Currently, only one of the four lines supplying the plant with external electricity is operational, according to the International Atomic Energy Agency, the UN’s nuclear watchdog. External power is essential not only to cool the two reactors still in operation, but also the spent radioactive fuel stored in special facilities on site.
“If we lose the last one, we’re at the complete mercy of emergency power generators,” said Najmedin Meshkati, professor of civil and environmental engineering at the University of Southern California.
Another concern with nearby fighting is that the pools where spent fuel rods are kept for cooling are vulnerable to shelling, which could lead to the release of radioactive material.
Kyiv told the UN atomic agency that shelling earlier this week damaged transformers at a nearby conventional power plant, disrupting power supplies to the Zaporizhzhia plant for several hours.
The head of the atomic agency, Rafael Mariano Grossi, said Thursday that he hoped to send a mission to the plant within “a few days”.
Negotiations on how the mission would gain access to the factory are complicated but progressing, he told France-24 television after meeting French President Emmanuel Macron in Paris, who pressed Russian President Vladimir Putin during of a phone call last week to allow the UN agency to visit the site.
“Kyiv accepts it. Moscow accepts it. So we have to go,” Grossi said.
At a Security Council meeting on Tuesday, UN political chief Rosemary DiCarlo called for the withdrawal of all military personnel and equipment from the plant and an agreement on a demilitarized zone around it. this one.
He and Schneider expressed concern that the occupation of the plant by Russian forces is also hampering safety inspections and the replacement of critical parts, and straining the hundreds of Ukrainian employees who operate the facility.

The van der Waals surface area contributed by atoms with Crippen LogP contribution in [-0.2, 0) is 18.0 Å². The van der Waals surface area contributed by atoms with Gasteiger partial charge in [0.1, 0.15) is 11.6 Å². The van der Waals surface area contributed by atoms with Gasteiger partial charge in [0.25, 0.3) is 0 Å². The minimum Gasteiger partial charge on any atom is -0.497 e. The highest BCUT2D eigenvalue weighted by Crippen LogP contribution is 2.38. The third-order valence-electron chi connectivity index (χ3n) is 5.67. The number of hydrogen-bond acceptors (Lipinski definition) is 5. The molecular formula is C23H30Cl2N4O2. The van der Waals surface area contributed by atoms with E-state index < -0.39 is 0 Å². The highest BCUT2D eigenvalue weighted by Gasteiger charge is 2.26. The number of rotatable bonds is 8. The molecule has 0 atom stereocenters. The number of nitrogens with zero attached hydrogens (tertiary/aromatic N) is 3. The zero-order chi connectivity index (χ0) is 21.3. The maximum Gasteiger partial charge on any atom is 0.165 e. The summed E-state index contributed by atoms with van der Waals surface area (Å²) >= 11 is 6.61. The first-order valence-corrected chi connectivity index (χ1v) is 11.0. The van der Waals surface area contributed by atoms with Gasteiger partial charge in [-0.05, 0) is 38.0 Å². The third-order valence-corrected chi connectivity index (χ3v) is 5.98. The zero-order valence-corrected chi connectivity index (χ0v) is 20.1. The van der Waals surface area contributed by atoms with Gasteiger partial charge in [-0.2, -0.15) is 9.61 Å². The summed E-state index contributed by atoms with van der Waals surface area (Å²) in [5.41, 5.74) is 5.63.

“The likelihood of human error will be multiplied by fatigue,” said Meshkati, who was part of a committee appointed by the US National Academy of Sciences to learn lessons from the 2011 nuclear disaster at the plant. Fukushima nuclear plant in Japan. “Fatigue and stress are unfortunately two big safety factors.”
If an incident at the Zaporizhzhia plant were to release significant amounts of radiation, the extent and location of the contamination would be largely determined by weather conditions, said Paul Dorfman, a nuclear security expert at the University of Sussex who advised the British and Irish. Governments.
The massive earthquake and tsunami that struck the Fukushima power plant destroyed cooling systems, causing three of its reactors to melt down. Much of the contaminated material was carried away by the wind, limiting the damage.
The April 26, 1986 explosion and fire at one of four reactors at the Chernobyl nuclear power plant north of Kyiv sent a cloud of radioactive material across a wide swath of Europe and beyond. As well as fueling anti-nuclear sentiment in many countries, the disaster left deep psychological scars on Ukrainians.
Zaporizhzhia’s reactors are a different design from Chernobyl’s, but unfavorable winds could still spread radioactive contamination in any direction, Dorfman said.
“If something went really wrong, then we would have a large-scale radiological disaster that could reach Europe, go as far as the Middle East and certainly reach Russia, but the most contamination would be in the immediate area” , did he declare. .
This is why the Nikopol emergency service has been carrying out radiation measurements every hour since the beginning of the Russian invasion. Before that, it was every four hours.